Sunday, December 7, 2008

Remarkable Acts of Kindness in the Republic of Congo

In the middle of the war in the Congo, people are offering shelter to those running from the violence.  It is risky, those helping out could be hurt themselves.

Our American way of life does not allow of to really do things for other people. We may think we are being "good people" by giving a turkey or helping serve food at a homeless shelter. But that is really nothing... in fact sometimes it may seem like a superficial act of drama - it only makes the "giver" look good.

How about doing things that really make a difference? There are many other things you can do. Here are a few ideas.

1. If you are a teacher, take a second look at your students, is there someone there that you may be ignoring or stereotyping?

2. If you are a law enforcement officer, think about how you may be stereotyping people of color.

3. Spend an entire afternoon or morning at a retirement center. Have conversations with people.

4. Sponsor a kid to go to summer camp.

5. Volunteer at your local public school (not just to serve turkey).

6. Teach your own children not to hate or stereotype.

7. Do something nice for someone and keep it a secret.

8. Say something positive about DREAMers, or other undocumented people.

9. Remember everybody is not ALL bad or ALL good.

Families offer shelter to victims of Congo war

Amid the brutality of Africa's most deadly and intractable conflict, refugees fleeing the fighting are being sheltered by families - in defiance of warring factions. Though desperately frightened themselves, they cannot find it in their hearts to turn people away. In the midst of horror, there is comfort in these simple acts of compassion

* Tracy McVeigh in Kalengera, Eastern Congo
* The London Observer, Sunday December 7 2008

The melted handle of a red plastic cup and a snake of blackened cloth are all that remains of someone's home. Burnt-out circles in the grass and charred branches stretch across the plain of Nyabirehe and the smell of the fires is still strong.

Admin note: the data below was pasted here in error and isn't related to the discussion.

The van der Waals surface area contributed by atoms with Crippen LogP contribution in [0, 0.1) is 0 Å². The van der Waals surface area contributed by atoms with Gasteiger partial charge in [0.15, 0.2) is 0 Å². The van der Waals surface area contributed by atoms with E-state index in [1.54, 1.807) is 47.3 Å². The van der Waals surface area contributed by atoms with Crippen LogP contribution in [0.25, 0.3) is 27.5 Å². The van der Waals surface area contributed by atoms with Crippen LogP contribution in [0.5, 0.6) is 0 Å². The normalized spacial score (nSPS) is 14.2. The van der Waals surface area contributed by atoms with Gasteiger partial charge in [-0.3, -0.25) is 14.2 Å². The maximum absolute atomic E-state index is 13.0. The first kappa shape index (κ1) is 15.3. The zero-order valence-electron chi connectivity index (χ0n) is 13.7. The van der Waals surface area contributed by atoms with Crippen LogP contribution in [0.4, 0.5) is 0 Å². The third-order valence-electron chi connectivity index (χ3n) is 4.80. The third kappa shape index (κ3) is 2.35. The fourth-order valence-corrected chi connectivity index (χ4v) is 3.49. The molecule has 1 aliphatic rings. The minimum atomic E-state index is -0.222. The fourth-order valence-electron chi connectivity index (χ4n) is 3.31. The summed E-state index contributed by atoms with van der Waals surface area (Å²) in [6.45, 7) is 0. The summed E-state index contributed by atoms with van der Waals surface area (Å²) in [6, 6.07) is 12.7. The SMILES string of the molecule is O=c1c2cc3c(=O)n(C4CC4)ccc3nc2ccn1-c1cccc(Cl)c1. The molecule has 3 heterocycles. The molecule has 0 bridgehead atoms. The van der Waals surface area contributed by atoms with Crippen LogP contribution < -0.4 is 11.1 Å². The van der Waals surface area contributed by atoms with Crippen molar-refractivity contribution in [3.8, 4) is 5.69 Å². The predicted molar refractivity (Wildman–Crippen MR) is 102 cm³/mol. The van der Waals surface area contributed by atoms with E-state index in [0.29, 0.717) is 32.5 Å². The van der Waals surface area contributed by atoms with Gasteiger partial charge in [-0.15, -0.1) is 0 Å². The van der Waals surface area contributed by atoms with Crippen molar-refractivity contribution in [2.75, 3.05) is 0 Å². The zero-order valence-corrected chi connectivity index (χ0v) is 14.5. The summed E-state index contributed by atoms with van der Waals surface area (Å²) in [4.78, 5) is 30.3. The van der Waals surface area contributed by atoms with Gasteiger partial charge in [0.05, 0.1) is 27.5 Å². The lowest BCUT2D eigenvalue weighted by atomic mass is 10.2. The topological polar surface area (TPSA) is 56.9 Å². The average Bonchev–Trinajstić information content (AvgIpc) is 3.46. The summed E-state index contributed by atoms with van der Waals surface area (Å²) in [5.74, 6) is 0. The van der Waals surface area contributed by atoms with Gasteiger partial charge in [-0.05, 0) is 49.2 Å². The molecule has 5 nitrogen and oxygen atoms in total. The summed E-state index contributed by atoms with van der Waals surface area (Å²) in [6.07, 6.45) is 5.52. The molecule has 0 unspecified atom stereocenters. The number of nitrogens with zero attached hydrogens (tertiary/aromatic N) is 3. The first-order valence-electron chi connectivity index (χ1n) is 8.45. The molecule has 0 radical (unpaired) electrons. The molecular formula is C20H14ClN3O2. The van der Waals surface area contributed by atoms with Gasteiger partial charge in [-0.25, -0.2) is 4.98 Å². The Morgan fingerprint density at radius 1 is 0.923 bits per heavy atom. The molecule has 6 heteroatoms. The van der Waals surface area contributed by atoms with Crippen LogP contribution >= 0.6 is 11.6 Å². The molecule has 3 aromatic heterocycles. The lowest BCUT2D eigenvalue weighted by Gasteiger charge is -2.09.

Two days earlier, when The Observer passed this field, there were around 200 displaced families living in Swiss roll-shaped huts of grass and banana leaf. 'Everyone is gone,' says a woman plucking at bean stalks in the grass with her son and daughter. 'They're in the communities.' The rebels had burnt them out, she said, and the people were running again. But this time, it seems, they had found a safer refuge.

In remarkable acts of kindness that are being repeated over and over in the red mud villages of this tortured eastern part of the Democratic Republic of Congo, people who themselves have almost nothing are opening their homes to the destitute and displaced in open defiance of the armies warring around them.

The people who had set up home in the open fields of Nyabirehe had fled fighting between government troops and the rebels in their village of Kiwanja, some 15 miles (24km) north, where more than 50 people had been killed.

'The rebel captain came to Nyabirehe and told everyone to leave, that it was shameful to live in camps,' said Nyanzira Vitwaiki, 14. 'He said they are places where spies and enemies hide. They opened fire because people didn't run fast enough. Five people were hurt.'

With her mother and crippled brother, she was taken in by a family of strangers in Kalengera, a sprawling village that sits midway along what is now a rebel-controlled stretch of line that leans out into a semi-circle from a point just outside Goma in the south, up to Ishasa, some 100 miles north, on the Ugandan border. Hundreds of people displaced by the violence of the past month have been taken in by people here..

link to map

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